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Put Down The Pitchforks And Enjoy The Show

I'll apologize in advance for dipping into this topic again, but long-time readers of this site know how I feel about Barry Bonds. You don’t necessarily choose your childhood hero; often, he chooses you. So it went with my love affair with Bonds. I was eight years old, falling in love with baseball, watching Pirates games a lot with my best friend (whose family hailed from Pittsburgh), and Bonds entered the league, displaying an unparalleled combination of speed, power, and defense that captured my imagination.

I've always conceded Bonds' unlikability as a person, and I'm not so naive as to deny that Bonds hasn't enhanced his body with God knows what.

But I've also long maintained that the Holier Than Thou hissy-fitting about Bonds and his records is pitiful, tainted by racial bias, and a ridiculous waste of energy. That's why I was so thrilled to see this entry from Joe Posnanski today:

"I will admit, though, feeling a certain unexpected feeling about Barry as we come closer to the record. Yes, I firmly believe he cheated with steroids. I firmly believe he knowingly and deliberately cheated. I firmly believe he knew exactly what he was doing -- he was actually pretty late to the steroids party -- and I don't buy it as an excuse that baseball didn't test back then. That's lame. To me that's like saying that cheating on a test is OK because the teacher was too clueless to catch you. It's wrong. Period. And everybody knew it.

BUT ... Barry's the greatest player I ever saw. Bar none. Not even close. As a young man, he was the greatest combination of power, speed and defense I ever saw. As an old man, he was probably the most feared slugger the game has ever known -- I think more feared than Ruth. I love baseball, of course, and it has been one of the great joys of my baseball life watching Barry Bonds play. I don't like that he cheated -- frankly, I preferred watching the svelte, power/speed Barry over the big-headed Barry who mashed balls over and over into the Bay. The steroid and human growth hormone stuff will sully his legacy and reputation, no doubt about it, and that's right. Like I say, he knew what he was doing. But I feel like, as Barry closes in on the record, that it should be celebrated. He should be celebrated. The game has never seen anyone like him. ... Maybe the feeling will pass.

And, by the way, I don't think there's any doubt that the Commissioner should be there when he breaks the record. It's his game. It's the most hallowed record in his game. And it happened on his watch. I've read those who say it would be hypocritical for Bud to be there. I think it would be hypocritical for him NOT to be there."

I wanted to point out a take on Bonds that I can nod along with. Unsurprisingly, it comes from Posnanski, who may be my favorite writer on the sport.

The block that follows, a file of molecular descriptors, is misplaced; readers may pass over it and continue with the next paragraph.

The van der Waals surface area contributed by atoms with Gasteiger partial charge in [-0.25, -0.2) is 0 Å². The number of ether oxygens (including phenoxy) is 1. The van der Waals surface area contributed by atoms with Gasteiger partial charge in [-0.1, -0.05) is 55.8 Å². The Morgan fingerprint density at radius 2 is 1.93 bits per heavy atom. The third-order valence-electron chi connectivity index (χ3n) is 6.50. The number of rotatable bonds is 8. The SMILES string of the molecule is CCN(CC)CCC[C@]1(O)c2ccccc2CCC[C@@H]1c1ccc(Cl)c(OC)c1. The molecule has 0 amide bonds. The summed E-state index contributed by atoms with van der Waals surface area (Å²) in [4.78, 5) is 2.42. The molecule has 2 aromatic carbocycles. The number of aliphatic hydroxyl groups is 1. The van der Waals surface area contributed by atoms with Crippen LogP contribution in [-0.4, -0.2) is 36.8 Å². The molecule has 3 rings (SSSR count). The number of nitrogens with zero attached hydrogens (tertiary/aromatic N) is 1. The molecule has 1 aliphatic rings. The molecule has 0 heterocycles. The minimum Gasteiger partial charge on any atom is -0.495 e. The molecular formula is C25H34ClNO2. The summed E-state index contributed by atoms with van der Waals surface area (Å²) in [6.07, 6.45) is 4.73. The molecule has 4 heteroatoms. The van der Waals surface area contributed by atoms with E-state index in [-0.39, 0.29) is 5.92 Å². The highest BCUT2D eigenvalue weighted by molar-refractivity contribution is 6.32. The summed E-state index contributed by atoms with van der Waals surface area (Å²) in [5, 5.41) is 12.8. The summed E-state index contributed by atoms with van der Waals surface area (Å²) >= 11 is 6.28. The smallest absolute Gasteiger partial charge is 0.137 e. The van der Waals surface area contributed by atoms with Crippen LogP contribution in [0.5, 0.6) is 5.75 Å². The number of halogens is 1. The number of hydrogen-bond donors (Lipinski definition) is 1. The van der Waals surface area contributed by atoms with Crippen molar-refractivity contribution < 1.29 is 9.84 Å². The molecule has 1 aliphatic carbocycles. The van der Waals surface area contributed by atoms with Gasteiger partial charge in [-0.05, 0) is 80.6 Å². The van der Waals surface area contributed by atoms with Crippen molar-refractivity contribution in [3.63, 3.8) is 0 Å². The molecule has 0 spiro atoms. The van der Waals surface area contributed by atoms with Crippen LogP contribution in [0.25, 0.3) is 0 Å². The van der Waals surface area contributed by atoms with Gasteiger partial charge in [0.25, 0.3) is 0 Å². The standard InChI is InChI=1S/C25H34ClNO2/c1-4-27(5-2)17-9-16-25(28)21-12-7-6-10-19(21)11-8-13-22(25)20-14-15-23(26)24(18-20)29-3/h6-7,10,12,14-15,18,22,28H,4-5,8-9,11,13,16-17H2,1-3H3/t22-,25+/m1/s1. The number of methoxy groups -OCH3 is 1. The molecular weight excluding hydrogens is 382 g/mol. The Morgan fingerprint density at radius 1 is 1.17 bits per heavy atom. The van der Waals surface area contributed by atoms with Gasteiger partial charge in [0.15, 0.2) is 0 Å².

It's shocking that more people don't share this view of Bonds. Okay, Bonds used PEDs. But it's going to (eventually) come out that a whole heck of a lot of his peers did, too. Including a lot of pitchers. With time, Bonds' era will simply be known as the Steroid Era, and we'll all have enough information to evaluate Bonds' numbers with proper context.

According to surveys, there are actually a lot more people in America who feel the way Joe Posnanski and I do - that this is a show to enjoy watching. It only seems like the entire country hates Bonds because 95% of the media hate Bonds.

The most pitiful recent Bonds bash was published yesterday by ESPN's Page 2, where Mary Buckheit - whoever the hell she is - tries to make the case for. . . throwing #756 back from the stands if she caught it.

Please, lady. The joke's on you.

There’s also the question of whether Bonds’ being an African American athlete is a contributing factor toward the disproportionate amount of hatred he endures. An ABC News Poll, suggests that race is a bigger factor than most people would like to admit. For a better perspective on racial bias, though, check out yesterday’s column from Mark Buchanon in the New York Times, in which he comments on the recent Wharton study about NBA officials and racial bias. According to their research, black and white referees have subtle (presumably unconscious) racial biases that affect their whistle blowing. Psychologists and anthropologists have concluded human beings frequently aren't conscious of their racial biases, which, they argue, stem from our survival-based instinct to group "alike" and "others."

I don't mean to get too nuanced with all this, or to suggest that racism's the only (or even primary) thing fueling the public ire towards Bonds. I only mean to note that - even with Bonds' sour personality and PED use - the pitchfork crew has gone way, way overboard. That we do need to think about the role of race in this. That PED use and a surly temper shouldn't be enough to draw this much hatred.

The bottom line is that this is the Steroid Era in baseball (and, we're sure to learn some day, in all of sports). Is that good? Probably not, and it's something to address with testing and harsh penalties for offenders.

But please, lay down the pitchforks, relax, put this thing in perspective, and try to enjoy - at least a little bit before he retires - the most exciting baseball player of our generation. And maybe of all time.

I don't know how many of you have been to a Giants game in which Bonds has played, but when he walks into the batters box there's a buzz that sweeps through the stadium unlike anything in sports. It's pure magic; where even the fans who stand up to boo him can't help but doing so with grins on their faces because they can literally feel Bonds' presence and the possibilities of what he might do with the bat seem limitless.

I'm going to miss that feeling desperately when Bonds finally retires. Sadly, too many people have never even experienced it. And never will.

Trust me: it's their loss.